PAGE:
Usually a villainous gimmick, initiated by Gorgeous George, due to the jealousy of the good looks the fans want to have for themselves. Wrestlers that followed on with this trend include "The Dream" Velveteen Dream, "The Best In The World" Lana, "Dashing" Cody Rhodes, "The Black Machismo" Jay Lethal, "The Artist Collective" Sami Zayn, "The Masterpiece" Chris Masters, Heath Slater, Byron Saxton, Dolph Ziggler, Randy Orton, Carlito Caribbean Cool, "The Phenominal" AJ Styles, "Glorious" Bobby Roode, "The Almighty" Bobby Lashley, "The Golden Standard" Shelton Benjamin, "The World's Strongest Man" Mark Henry, Ravishing Rick Rude, Razor Ramon, "The Model" Rick Martel, "Macho Man" Randy Savage, "Handsome" Harley Race, TNA's Mr Pec-tacular, Curt Hennig's Mr Perfect, "The Nature Boy" Ric Flair and his daughter, NXT's Tyler Breeze, and Lacey Evans, and tag teams The Mexicools as well as women's tag teams The Beautiful People, LayCool, and The IIconics.

Hollywood movie star[edit]

Hollywood movie stars are occasionally villainous due to fame outside of wrestling as a real-life actor/actress. These include Hulk Hogan, The Rock, Batista, David Otunga's A-list character, and tag team MNM.

Authority figure[edit]

WWE promoter Vince McMahon regularly portrayed a heel onscreen authority figure

Authority figures are apparently villainous depending on the storyline. These include managers, and wrestlers like Sgt. Slaughter, Big Boss Man, "The Alpha Male" Marcus Cor Von, Consequences Creed, Michelle McCool, "The Man" Becky Lynch, "The Boss" Sasha Banks, David Otunga's strict lawyer character, and tag teams New World Order, Right to Censor, The Truth Commission, The Acolytes Protection Agency, The Authors of Pain, The Shield, and The Authority.

Evil billionaire/Millionaire tyrant[edit]

The evil billionaire/millionaire tyrant character works well as a villain; due to the jealousy of the money the fans want for themselves; in contrast to professional wrestling's working-class fan-base. It is because of this audience that Dusty Rhodes' Common Man or "American Dream" was highly successful with the crowds.

The original gimmick of this type was created by "Million Dollar Man" Ted DiBiase which consequently inspired wrestlers like his son, Mr. McMahon and his son, Hunter Hearst Helmsley, JBL, Tiger Ali Singh, and most recently, Alberto Del Rio's arrogant rich Mexican aristocrat character, and tag teams The Blue Bloods and The Hurt Business.

Ruthless ruler[edit]

Similarly to evil billionaire/millionaire tyrants, ruthless ruler characters are mostly a villainous gimmick based on real-life royals, nobles, aristocrats, monarchs, imperials and empires. Wrestlers who used this gimmick include Jerry "The King" Lawler, King Corbin, King Booker, William Regal's arrogant noble English ambassador character and his manager Sir William, and tag teams The Undisputed Era, The Nation of Domination, The Kings of Wrestling, and The Kingdom.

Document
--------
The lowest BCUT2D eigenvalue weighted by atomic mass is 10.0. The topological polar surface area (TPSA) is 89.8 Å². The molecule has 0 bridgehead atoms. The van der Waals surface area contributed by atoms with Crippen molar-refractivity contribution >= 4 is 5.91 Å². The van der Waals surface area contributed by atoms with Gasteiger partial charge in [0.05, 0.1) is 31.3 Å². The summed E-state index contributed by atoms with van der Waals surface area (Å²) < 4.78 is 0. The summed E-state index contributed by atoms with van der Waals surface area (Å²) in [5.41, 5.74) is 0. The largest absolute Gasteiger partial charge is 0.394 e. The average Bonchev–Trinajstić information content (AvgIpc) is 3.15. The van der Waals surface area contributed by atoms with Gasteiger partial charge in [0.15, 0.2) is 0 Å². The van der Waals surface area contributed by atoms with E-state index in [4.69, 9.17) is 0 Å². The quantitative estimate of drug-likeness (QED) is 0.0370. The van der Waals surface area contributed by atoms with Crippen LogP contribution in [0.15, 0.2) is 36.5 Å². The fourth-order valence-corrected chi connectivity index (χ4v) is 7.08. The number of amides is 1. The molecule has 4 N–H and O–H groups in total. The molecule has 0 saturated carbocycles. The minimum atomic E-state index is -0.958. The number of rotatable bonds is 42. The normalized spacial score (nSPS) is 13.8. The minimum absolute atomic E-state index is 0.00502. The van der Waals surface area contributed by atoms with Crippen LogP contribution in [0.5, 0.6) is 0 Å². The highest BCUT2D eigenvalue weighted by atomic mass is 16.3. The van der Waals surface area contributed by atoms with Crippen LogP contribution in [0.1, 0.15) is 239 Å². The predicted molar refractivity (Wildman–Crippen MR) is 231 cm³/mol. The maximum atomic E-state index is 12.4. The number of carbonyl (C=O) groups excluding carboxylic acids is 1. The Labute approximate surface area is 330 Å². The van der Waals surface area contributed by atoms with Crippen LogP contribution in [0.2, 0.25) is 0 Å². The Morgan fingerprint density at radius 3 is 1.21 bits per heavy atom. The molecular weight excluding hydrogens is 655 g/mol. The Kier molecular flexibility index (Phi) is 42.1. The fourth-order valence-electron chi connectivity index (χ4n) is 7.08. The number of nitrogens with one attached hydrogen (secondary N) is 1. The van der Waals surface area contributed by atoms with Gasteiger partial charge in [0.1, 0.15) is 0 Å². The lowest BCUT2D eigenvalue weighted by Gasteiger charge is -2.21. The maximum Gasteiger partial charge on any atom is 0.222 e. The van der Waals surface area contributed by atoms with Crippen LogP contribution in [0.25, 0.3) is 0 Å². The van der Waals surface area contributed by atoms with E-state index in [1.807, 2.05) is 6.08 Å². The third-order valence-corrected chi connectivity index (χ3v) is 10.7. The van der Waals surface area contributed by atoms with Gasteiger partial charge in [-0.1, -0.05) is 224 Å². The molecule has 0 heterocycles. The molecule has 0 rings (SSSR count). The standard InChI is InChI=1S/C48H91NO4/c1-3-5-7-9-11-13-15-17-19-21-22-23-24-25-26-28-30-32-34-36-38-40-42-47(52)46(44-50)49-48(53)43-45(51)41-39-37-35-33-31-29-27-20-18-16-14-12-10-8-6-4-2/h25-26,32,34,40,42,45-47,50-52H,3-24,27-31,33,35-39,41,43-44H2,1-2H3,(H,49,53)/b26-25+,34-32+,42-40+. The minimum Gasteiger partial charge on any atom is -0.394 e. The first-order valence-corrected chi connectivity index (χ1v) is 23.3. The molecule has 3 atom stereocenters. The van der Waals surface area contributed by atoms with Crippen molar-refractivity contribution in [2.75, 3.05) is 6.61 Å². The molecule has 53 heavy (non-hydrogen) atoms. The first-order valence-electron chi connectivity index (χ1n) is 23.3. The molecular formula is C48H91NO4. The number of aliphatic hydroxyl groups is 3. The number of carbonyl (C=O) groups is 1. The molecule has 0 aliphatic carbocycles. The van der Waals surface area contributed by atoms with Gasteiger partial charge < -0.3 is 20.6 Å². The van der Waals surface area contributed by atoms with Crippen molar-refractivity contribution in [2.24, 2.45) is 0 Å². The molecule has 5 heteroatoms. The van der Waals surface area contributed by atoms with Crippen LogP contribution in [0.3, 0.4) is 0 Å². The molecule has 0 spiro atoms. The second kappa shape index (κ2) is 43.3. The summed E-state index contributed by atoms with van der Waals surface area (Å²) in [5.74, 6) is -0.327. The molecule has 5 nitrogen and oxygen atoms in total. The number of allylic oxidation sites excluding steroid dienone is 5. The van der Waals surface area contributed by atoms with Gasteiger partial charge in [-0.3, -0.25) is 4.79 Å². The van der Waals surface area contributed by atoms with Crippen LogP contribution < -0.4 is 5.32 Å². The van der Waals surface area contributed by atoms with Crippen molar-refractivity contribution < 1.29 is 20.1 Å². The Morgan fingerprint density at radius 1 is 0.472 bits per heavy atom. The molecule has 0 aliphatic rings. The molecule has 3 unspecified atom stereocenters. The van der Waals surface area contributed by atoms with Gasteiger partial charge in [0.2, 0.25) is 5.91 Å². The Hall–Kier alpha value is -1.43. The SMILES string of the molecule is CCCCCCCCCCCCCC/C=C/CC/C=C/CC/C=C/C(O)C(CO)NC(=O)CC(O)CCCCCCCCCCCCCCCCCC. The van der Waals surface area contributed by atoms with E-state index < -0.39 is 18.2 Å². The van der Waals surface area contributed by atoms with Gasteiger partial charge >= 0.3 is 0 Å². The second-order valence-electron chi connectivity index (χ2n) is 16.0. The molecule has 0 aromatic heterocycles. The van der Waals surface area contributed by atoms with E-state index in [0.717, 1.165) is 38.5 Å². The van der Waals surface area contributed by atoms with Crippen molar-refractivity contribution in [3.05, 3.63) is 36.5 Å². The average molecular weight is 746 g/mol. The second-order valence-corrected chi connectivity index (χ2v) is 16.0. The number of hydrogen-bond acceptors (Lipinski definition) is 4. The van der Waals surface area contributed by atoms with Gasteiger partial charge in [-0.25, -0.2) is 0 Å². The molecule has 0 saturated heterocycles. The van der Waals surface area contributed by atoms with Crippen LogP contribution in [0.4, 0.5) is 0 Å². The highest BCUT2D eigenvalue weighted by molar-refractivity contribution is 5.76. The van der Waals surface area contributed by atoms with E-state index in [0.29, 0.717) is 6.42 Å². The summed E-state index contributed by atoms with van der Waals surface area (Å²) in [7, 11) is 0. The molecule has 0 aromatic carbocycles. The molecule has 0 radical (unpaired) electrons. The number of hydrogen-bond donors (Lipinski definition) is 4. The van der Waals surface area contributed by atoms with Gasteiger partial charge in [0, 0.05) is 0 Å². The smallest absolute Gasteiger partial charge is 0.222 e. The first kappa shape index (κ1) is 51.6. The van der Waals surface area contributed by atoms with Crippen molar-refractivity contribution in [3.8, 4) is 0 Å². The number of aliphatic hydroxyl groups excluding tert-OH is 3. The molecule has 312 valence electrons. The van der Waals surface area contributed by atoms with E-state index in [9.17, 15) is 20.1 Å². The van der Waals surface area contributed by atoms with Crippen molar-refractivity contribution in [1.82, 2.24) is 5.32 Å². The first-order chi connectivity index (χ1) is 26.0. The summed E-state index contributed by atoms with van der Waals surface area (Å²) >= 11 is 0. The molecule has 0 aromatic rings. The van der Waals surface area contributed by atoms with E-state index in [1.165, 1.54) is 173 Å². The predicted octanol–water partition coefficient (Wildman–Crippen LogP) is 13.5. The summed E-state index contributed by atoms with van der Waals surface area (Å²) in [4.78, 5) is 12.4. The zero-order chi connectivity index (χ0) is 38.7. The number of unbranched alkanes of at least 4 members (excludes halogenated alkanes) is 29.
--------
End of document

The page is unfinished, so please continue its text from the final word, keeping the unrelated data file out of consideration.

Italian-American mafia[edit]

Italian-American mafias work perfectly well as a villainous tag-teams due to real-life Italian-American mafia gangs. These include tag teams FBI, and Big Cass and Enzo Amore.

Latino-Americano mafia[edit]

Latino-Americano mafias work perfectly well as a villainous tag teams due to real-life Latin-American mafia gangs. These include tag teams La Familia, LAX, and Mexican America.

Hated crime gang/Terrorist thugs/Bad guy bandits[edit]

Hated crime gang/terrorist thugs/bad guy bandits work perfectly well as a villainous tag teams due to real-life crime gangs, terrorist thugs, and bandits. These include tag teams Riott Squad, The Forgotten Sons, Social Outcasts, Cryme Tyme, D-Generation X, The New Age Outlaws, The Disciples of Apocalypse, Aces & Eights, The Bullet Club, The Gangstas/The Gangstanators, and most recently, Retribution.

Other usage[edit]

  • Within professional wrestling in insider usage the word 'gimmick' has come to refer to an array of other related terms, including any weapon or foreign object used during a match or the scripted quality of a match.[7]
  • In backstage lingo, gimmick is also a stand-in for basically any physical noun or set of moves in a match.
  • Gimmicked is used to describe an object that is altered or rigged for use in a match. For example, a gimmicked table or chair which would be precut or made to fall apart more easily.[8]
  • The term is also a euphemism for hormone-enhancing drugs, namely steroids and growth hormone, which have historically been linked to the sport.
  • It has also been used by people in the profession to describe casual marijuana use, as wrestlers will refer to 'smoking the gimmick'.

See also[edit]


  1. ^ "History of Wrestling - United World Wrestling". Archived from the original on 2016-03-27. Retrieved 2016-02-08.
  2. ^ Thesz, Lou. Hooker. p. 100.
  3. ^ Assael, Shaun. Sex, Lies, and Headlocks. p. 11.
  4. ^ Foley, Mick (2010). The Fabulous, Freaky, Unusual History of Pro Wrestling (Unusual Histories). Velocity Business Publishing. pp. 48. ISBN 1429647892.
  5. ^ ""CHARACTER" ACTORS - Jim".
  6. ^ Shields, Brian; Sullivan, Kevin (2009). WWE Encyclopedia. DK. p. 46. ISBN 978-0-7566-4190-0.
  7. ^ Shoemaker, David (13 August 2014). "Grantland Dictionary: Pro Wrestling Edition".
  8. ^ "Wrestling Dictionary of Terms".